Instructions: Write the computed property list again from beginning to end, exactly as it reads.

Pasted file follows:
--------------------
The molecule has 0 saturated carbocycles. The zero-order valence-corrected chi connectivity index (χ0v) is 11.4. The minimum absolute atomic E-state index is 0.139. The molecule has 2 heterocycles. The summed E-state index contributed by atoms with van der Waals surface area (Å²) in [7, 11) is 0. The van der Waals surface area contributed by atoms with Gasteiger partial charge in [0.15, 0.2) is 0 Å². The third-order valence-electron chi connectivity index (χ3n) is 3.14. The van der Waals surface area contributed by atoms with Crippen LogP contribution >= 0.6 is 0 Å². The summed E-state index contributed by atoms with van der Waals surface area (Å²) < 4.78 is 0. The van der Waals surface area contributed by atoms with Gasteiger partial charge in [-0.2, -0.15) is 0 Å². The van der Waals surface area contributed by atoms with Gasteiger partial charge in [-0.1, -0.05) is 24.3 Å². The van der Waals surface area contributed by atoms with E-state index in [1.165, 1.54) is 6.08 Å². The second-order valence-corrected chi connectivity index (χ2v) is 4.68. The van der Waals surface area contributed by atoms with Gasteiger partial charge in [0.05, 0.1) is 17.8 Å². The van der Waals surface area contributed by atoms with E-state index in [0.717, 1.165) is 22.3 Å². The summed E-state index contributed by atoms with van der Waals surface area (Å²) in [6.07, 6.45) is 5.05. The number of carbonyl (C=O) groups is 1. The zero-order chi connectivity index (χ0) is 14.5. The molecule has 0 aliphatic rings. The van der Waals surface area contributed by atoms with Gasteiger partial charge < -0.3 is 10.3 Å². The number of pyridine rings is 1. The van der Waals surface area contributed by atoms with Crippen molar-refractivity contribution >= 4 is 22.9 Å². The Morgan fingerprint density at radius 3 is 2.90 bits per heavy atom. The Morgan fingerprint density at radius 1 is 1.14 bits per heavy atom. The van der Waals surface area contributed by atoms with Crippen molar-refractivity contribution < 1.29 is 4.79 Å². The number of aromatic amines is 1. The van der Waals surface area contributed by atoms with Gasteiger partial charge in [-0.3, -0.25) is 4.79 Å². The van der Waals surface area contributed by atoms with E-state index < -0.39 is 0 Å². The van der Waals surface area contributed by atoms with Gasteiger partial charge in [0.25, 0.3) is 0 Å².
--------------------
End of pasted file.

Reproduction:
The molecule has 0 saturated carbocycles. The zero-order valence-corrected chi connectivity index (χ0v) is 11.4. The minimum absolute atomic E-state index is 0.139. The molecule has 2 heterocycles. The summed E-state index contributed by atoms with van der Waals surface area (Å²) in [7, 11) is 0. The van der Waals surface area contributed by atoms with Gasteiger partial charge in [0.15, 0.2) is 0 Å². The third-order valence-electron chi connectivity index (χ3n) is 3.14. The van der Waals surface area contributed by atoms with Crippen LogP contribution >= 0.6 is 0 Å². The summed E-state index contributed by atoms with van der Waals surface area (Å²) < 4.78 is 0. The van der Waals surface area contributed by atoms with Gasteiger partial charge in [-0.2, -0.15) is 0 Å². The van der Waals surface area contributed by atoms with Gasteiger partial charge in [-0.1, -0.05) is 24.3 Å². The van der Waals surface area contributed by atoms with E-state index in [1.165, 1.54) is 6.08 Å². The second-order valence-corrected chi connectivity index (χ2v) is 4.68. The van der Waals surface area contributed by atoms with Gasteiger partial charge in [0.05, 0.1) is 17.8 Å². The van der Waals surface area contributed by atoms with E-state index in [0.717, 1.165) is 22.3 Å². The summed E-state index contributed by atoms with van der Waals surface area (Å²) in [6.07, 6.45) is 5.05. The number of carbonyl (C=O) groups is 1. The zero-order chi connectivity index (χ0) is 14.5. The molecule has 0 aliphatic rings. The van der Waals surface area contributed by atoms with Gasteiger partial charge < -0.3 is 10.3 Å². The number of pyridine rings is 1. The van der Waals surface area contributed by atoms with Crippen molar-refractivity contribution >= 4 is 22.9 Å². The Morgan fingerprint density at radius 3 is 2.90 bits per heavy atom. The Morgan fingerprint density at radius 1 is 1.14 bits per heavy atom. The van der Waals surface area contributed by atoms with Crippen molar-refractivity contribution < 1.29 is 4.79 Å². The number of aromatic amines is 1. The van der Waals surface area contributed by atoms with Gasteiger partial charge in [-0.3, -0.25) is 4.79 Å². The van der Waals surface area contributed by atoms with E-state index < -0.39 is 0 Å². The van der Waals surface area contributed by atoms with Gasteiger partial charge in [0.25, 0.3) is 0 Å².